What's the Difference Between Small-Business and Corporate Credit Cards?

Corporate credit cards offer more perks but qualifying can be harder

An HR manager expenses a work brunch.
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Business credit cards can be a great tool for growing companies thanks to perks, rewards, and streamlined business expense management. But there are two distinct categories of cards—small business and corporate. 

Choosing the right one for your business is all about understanding the key differences and eligibility requirements. To help you choose in the small-business credit card vs. corporate credit card debate, learn more about how to qualify and the pros and cons of each type.

Key Takeaways

  • Small-business credit cards provide a variety of credit-card perks and rewards and have lower qualifying requirements than corporate cards.
  • There are far more small-business cards to choose from than corporate cards.
  • Corporate cards usually don't require a personal guarantee.
  • The applicant requirements for corporate cards tend to be more stringent than business cards.

How Small-Business Credit Cards Work

Small-business credit cards offer business-specific perks and benefits and help business owners keep their business and personal expenses separate. Some cards offer tools to help simplify expense tracking and perks like free employee cards. Even though business cards are intended for business-related purchases, the issuer will access your personal credit history when reviewing your application. 

In general, to get approved for a business credit card, you must own a business or be authorized by a business to make purchases. You can be a sole proprietor, a partnership, an LLC, or a corporation. On the application, you will usually have to share both personal and business details. Depending on the issuer and the card, you might have to share business details like:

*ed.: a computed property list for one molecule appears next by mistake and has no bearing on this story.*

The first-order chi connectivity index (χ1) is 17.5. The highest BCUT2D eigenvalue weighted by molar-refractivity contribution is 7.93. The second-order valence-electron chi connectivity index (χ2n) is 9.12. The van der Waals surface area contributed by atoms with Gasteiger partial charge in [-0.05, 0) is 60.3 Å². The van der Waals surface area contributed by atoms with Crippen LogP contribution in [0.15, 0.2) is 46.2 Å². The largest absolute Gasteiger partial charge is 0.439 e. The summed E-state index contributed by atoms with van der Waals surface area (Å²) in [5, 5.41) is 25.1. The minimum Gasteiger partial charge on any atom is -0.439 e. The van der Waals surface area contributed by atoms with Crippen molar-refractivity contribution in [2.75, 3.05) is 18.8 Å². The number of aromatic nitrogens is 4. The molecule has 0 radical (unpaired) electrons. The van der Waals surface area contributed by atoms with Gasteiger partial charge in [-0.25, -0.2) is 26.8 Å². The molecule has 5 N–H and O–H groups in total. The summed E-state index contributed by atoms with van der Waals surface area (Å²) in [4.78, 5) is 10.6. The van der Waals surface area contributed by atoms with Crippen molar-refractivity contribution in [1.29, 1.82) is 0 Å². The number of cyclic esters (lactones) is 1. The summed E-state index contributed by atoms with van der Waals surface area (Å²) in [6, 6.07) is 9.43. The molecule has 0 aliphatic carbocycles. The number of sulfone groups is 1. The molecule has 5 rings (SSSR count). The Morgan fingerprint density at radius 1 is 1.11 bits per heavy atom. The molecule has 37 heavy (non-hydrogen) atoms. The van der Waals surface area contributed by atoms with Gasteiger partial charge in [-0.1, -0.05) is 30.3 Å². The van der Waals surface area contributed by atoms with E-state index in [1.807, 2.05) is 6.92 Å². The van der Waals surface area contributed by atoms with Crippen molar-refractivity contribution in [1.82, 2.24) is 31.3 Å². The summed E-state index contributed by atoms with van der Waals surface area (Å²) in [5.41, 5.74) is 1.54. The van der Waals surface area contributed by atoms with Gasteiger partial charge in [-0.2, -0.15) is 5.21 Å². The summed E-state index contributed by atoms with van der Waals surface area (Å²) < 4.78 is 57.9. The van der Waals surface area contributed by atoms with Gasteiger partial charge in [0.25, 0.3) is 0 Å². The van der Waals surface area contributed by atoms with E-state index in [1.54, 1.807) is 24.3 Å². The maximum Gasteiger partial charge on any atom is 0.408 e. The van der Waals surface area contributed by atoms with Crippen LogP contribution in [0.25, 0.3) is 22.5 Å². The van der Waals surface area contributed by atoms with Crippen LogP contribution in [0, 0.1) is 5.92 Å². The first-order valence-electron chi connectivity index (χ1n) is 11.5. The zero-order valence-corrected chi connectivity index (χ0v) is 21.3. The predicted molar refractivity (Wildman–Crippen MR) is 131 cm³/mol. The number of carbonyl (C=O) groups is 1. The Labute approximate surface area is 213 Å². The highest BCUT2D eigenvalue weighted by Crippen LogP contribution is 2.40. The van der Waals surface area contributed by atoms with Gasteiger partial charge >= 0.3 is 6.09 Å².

• Your annual revenue
  • Monthly expenses
  • Years in business
  • Number of employees
  • Personal income information

Just like with consumer cards, there are small-business credit cards that cater to different levels of spending and types of rewards. Some are focused on business travelers, like the Bank of America Business Advantage Travel Rewards credit card, while others offer cash-back, like the Spark Cash from Capital One for Business. There are secured business cards, like the Wells Fargo Business Secured Card for owners who don’t have the best personal credit, as well as more upscale cards with luxury perks, like the Amex Business Platinum Card. Even if you’re just starting or have a solo freelance business, there are entry-level business cards that might be a good fit for you.